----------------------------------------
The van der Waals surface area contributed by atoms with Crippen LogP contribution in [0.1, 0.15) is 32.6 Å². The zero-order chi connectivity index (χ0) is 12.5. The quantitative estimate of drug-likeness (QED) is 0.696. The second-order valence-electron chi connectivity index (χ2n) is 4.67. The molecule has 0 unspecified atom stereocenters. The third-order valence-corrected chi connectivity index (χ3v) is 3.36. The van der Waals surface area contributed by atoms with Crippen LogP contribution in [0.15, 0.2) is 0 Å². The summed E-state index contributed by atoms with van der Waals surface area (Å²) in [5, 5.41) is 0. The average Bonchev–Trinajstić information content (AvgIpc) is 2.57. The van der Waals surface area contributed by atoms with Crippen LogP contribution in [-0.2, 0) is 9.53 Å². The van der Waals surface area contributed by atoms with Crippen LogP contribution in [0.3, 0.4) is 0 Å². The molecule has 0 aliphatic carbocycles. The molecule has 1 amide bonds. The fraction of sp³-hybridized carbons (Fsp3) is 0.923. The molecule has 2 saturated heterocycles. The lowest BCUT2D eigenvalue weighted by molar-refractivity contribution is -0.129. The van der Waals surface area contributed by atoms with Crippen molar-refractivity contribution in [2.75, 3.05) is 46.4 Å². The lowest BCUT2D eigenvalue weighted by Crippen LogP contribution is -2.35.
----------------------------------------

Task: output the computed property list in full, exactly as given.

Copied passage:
The van der Waals surface area contributed by atoms with Crippen LogP contribution in [0.1, 0.15) is 32.6 Å². The zero-order chi connectivity index (χ0) is 12.5. The quantitative estimate of drug-likeness (QED) is 0.696. The second-order valence-electron chi connectivity index (χ2n) is 4.67. The molecule has 0 unspecified atom stereocenters. The third-order valence-corrected chi connectivity index (χ3v) is 3.36. The van der Waals surface area contributed by atoms with Crippen LogP contribution in [0.15, 0.2) is 0 Å². The summed E-state index contributed by atoms with van der Waals surface area (Å²) in [5, 5.41) is 0. The average Bonchev–Trinajstić information content (AvgIpc) is 2.57. The van der Waals surface area contributed by atoms with Crippen LogP contribution in [-0.2, 0) is 9.53 Å². The van der Waals surface area contributed by atoms with Crippen LogP contribution in [0.3, 0.4) is 0 Å². The molecule has 0 aliphatic carbocycles. The molecule has 1 amide bonds. The fraction of sp³-hybridized carbons (Fsp3) is 0.923. The molecule has 2 saturated heterocycles. The lowest BCUT2D eigenvalue weighted by molar-refractivity contribution is -0.129. The van der Waals surface area contributed by atoms with Crippen molar-refractivity contribution in [2.75, 3.05) is 46.4 Å². The lowest BCUT2D eigenvalue weighted by Crippen LogP contribution is -2.35.